Trump speaks to Taiwan’s leader in move likely to anger China
WASHINGTON/NEW YORK: US President-elect Donald Trump spoke by phone on Friday with President Tsai Ing-wen of Taiwan, a move that is likely to infuriate China, which considers the self-ruled island its own, and complicate US relations with Beijing.
The conversation was the first such contact with Taiwan by a US president-elect or president since President Jimmy Carter switched diplomatic recognition from Taiwan to China in 1979, recognising Taiwan as part of “one China”.
Trump said on Twitter that Tsai had initiated the call. “The President of Taiwan CALLED ME today to wish me, congratulations on winning the Presidency. Thank you!” he said.
Alex Huang, a spokesman for Tsai, said, “Of course both sides agreed ahead of time before making contact.”
The two noted that “close economic, political and security ties exist between Taiwan and the United States,” the Trump transition team said in a statement. Taiwan’s presidential office said the two discussed strengthening bilateral interactions and establishing closer cooperation.
There was no immediate comment from China, which is likely to be angered because it views Taiwan as a renegade province, to be united by force if necessary.
Washington is Taiwan’s most important political ally and sole arms supplier, despite the lack of formal diplomatic ties.
“Interesting how the US sells Taiwan billions of dollars of military equipment but I should not accept a congratulatory call,” Trump said in another tweet.
Trump has eschewed tradition in other calls with foreign leaders since he won the US election, prompting the White House to encourage him to make use of the diplomatic expertise and counsel of the State Department.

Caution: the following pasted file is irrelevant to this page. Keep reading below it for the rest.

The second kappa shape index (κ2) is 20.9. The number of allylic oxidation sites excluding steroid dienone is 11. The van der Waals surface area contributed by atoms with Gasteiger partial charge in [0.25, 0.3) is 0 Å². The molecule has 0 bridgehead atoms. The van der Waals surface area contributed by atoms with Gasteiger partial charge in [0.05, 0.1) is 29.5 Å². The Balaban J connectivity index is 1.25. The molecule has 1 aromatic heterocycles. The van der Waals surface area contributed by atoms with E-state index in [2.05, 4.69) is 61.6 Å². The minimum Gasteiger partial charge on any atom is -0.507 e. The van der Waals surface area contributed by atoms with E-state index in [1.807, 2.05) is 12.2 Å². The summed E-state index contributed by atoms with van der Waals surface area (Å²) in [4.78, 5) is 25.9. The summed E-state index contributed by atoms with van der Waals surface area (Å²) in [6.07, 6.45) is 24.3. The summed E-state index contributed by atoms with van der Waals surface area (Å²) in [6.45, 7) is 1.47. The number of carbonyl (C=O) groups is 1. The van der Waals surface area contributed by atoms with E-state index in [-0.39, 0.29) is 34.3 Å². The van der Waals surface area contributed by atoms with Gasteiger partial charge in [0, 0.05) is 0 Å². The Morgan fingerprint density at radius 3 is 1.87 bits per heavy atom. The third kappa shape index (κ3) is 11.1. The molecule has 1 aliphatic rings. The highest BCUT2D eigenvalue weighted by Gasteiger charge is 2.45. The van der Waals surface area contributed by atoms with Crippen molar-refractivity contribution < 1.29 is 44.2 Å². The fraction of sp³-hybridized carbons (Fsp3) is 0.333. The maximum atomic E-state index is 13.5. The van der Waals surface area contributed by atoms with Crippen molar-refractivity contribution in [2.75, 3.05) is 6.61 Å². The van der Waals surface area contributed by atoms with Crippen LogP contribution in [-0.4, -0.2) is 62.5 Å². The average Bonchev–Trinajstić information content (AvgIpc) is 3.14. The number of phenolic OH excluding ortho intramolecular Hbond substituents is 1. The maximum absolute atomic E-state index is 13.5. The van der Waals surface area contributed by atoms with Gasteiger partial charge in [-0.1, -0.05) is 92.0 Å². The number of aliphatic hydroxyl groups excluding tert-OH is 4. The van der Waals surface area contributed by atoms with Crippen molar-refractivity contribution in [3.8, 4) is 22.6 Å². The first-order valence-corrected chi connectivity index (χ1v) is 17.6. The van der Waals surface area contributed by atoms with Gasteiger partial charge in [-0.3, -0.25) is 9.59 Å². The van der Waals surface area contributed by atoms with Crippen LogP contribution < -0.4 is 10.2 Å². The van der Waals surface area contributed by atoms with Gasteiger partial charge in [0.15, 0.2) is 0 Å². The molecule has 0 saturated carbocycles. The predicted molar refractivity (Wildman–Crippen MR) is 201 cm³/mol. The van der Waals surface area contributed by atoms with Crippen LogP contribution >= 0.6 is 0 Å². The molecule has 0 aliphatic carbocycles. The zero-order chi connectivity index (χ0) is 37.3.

The call comes at a time of worsened Taiwan-China relations since the election of Tsai’s pro-independence Democratic Progressive Party (DPP) earlier this year.
The White House responded to the call by saying that “longstanding policy” on China and Taiwan had not changed.
“We remain firmly committed to our ‘one China’ policy,” said Ned Price, a national security spokesman for President Barack Obama. “Our fundamental interest is in peaceful and stable cross-Strait relations.”
Trump adviser Kellyanne Conway said on CNN that Trump was “well aware of what US policy has been” on Taiwan.
Administration officials said Trump’s team did not alert the White House about the call ahead of time.
Randy Schriver, a former deputy assistant secretary of state responsible for East Asia, including Taiwan, under former President George W. Bush said he believed the call was “primarily a courtesy.”
“China should have no objection…They know better than anyone that contact between leaders does not violate a US One China Policy,” he said.